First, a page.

The concept of conf lict prevent ion is a n ambiguous framework that has transformed over time. The former UN Secretary General BoutrosGhali described conflict prevention as preventive diplomacy, an action to prevent disputes from arising between parties, to prevent existing disputes from escalating into conflicts and limit the spread of the latter when they occur.

Prevention has also been further grouped into:


Structural prevention (or root causes prevention) addressing root causes such as poverty, political

10 Dr. Ozonnia Ojielo introduced The Role of Civil Society in Peace building and Conflict Prevention in West Africa at the Regional seminar on Reflecting on Civil Societys Evolution in Ghana over the Last 50 Years, November 8-9 2007, Accra, Ghana.

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Resolution, Peacekeeping and Security, and the 2001 supplementary protocol on good governance and democracy. But it was really the 1999 protocol that kick-started a serious drive to prevent conflict through its main objectives of preventing, and resolving internal and inter-state conflicts, and the institutionalising of a Sub-regional peace and security observation system (Early Warning System). Early warning systems are regarded as an important tool in the prevention of conflicts, and the ECOWAS Early Warning system, as it is known, stands as the main area where tangible strides have been made by ECOWAS to erect a structure that would allow structural and operational prevention to occur. The role of civil society has been integral to the processes, CSOs proximity to local populations has been crucial to challenging marginalisation and discrimination, whilst promoting tolerance and a culture of peace. Civil society has also played central roles in strengthening local capacities for peace by raising the profile of indigenous mediation and reconciliation in communities. Though civil society cannot replace the State in providing peace and security, the ability of CSOs to set a compelling agenda, particularly on environmental, social, economic and security issues, has been a significant force in addressing structural causes of conflicts. Furthermore, the active involvement of civil society in formal peace processes has brought insights usually not considered by the parties in conflict. Notably, the role of Liberian civil society and in particular womens groups in non-violent activism during the Accra peace talks in 2003 ensured that the needs of ordinary Liberians were at the centre of the talks and that parties remained engaged until an agreement was signed. This was regarded as a key factor in the eventual success of the talks. The seminar noted that CSOs in Ghana should learn from the experiences in the region and become more engaged in peacebuilding and conflict prevention processes. Though Ghana is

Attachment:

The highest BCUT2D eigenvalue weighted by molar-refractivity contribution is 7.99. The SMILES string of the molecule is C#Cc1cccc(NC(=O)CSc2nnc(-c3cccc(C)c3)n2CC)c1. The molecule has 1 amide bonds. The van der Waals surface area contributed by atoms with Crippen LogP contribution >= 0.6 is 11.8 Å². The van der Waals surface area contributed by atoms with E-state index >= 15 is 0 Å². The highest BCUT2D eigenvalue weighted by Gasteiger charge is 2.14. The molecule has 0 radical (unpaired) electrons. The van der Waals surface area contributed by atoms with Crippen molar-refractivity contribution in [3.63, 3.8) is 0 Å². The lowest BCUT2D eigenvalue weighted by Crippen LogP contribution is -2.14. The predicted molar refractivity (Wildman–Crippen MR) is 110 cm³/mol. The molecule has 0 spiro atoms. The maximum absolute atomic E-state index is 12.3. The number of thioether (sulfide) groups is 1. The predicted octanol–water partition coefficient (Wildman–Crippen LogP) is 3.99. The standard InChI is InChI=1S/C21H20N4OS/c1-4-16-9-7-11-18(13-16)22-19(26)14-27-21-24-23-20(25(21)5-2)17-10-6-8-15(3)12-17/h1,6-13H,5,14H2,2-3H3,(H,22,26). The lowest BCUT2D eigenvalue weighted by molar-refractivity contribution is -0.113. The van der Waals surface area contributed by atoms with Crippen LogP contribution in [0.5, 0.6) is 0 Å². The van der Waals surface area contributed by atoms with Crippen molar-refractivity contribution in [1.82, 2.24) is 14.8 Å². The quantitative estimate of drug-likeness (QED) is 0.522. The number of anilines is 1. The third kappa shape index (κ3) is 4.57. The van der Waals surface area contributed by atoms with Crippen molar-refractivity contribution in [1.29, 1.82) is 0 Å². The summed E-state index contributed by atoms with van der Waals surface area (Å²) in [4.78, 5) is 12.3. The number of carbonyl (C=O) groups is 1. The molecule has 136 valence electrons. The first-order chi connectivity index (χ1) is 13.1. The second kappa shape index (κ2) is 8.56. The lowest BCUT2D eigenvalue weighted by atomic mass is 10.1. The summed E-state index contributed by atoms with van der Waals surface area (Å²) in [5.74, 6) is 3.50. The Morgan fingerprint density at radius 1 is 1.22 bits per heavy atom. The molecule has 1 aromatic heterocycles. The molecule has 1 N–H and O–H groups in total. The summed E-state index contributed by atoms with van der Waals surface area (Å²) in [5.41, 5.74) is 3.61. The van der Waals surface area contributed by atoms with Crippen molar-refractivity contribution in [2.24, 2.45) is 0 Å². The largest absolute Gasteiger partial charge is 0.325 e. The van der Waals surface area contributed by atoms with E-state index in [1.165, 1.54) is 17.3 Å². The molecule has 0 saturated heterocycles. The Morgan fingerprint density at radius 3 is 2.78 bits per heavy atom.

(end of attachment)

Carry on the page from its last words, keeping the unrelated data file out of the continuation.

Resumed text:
enjoying a period of relative stability, the country has been host to bitter ethnic and chieftaincy conflicts, predominantly in its Northern regions. The north is comparatively less developed than the rest of the country and has conflicts rooted in a scramble for traditional and political power.

The active involvement of civil society in formal peace processes has brought insights usually not considered by the parties in conflict. Notably, the role of Liberian civil society and in particular womens groups in non-violent activism during the Accra peace talks in 2003, are regarded as a key factor in the eventual success of the talks.
Conf licts bet ween t he Kokomba a nd t he Nanumba, and the Kusasis and the Mamprusis have collectively led to thousands of deaths and still have the capacity of igniting violence11. There has also been a proliferation of small arms in Ghana. The Ghana National Commission on Small Arms estimates that there are 100,000 illicit weapons in circulation in the country. Porous borders causing arms to be brought in from Ghanas neighbours have been cited as the reasons for these large numbers but some studies have also stated that there is a burgeoning local manufacturing market. More recently, Ghana has also been identified as a passageway for the trafficking of illegal drugs. All these conditions illustrate that stability in Ghana should not be taken for granted, and any efforts to prevent violence should be promoted. There have been many attempts to prevent and mitigate violence in the North, some are locally generated such as the Bawku Peace Initiative and the activities implemented through the Unity Center at Damongo. Others have been inspired by regional and international actors such as the UNDP project, known as Strengthening

11 Thelma Ekiyor, The challenges of conflict prevention for West Africa and Ghana. A paper presented At the Annual Conference of Members of the German Development Corporation in Ghana, 2 October, 2007

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National Mechanisms for Conflict Prevention, Management and Resolution in Ghana. This is a noteworthy step by UNDP in recognition that conflict and poverty are closely inter-related and that to achieve the Millennium Development Goals (MDGs), conflict management and peace building are critical components of sustainable development in Ghana. T h e U N DP p r o j e c t a s si s t e d G h a n a i n instutionalising peacebuilding through the establishment of a Peace Building Support Unit, otherwise referred to as the Department of Peace in the Ministry of Interior. If properly operated, such a unit can serve as a point of partnership between state actors and civil society in promoting conf lict prevention and peacebuilding in the country. Another very important structure is the bi-partisan 11 member council called the national architecture of peace; which is to serve as a conflict prevention body to provide early responses to emerging conf licts. The architecture brings civil society groups, community organisations, professional bodies and faith based organisations together with governance structures and security agencies, into a national framework for anticipating and responding to signs of conflict.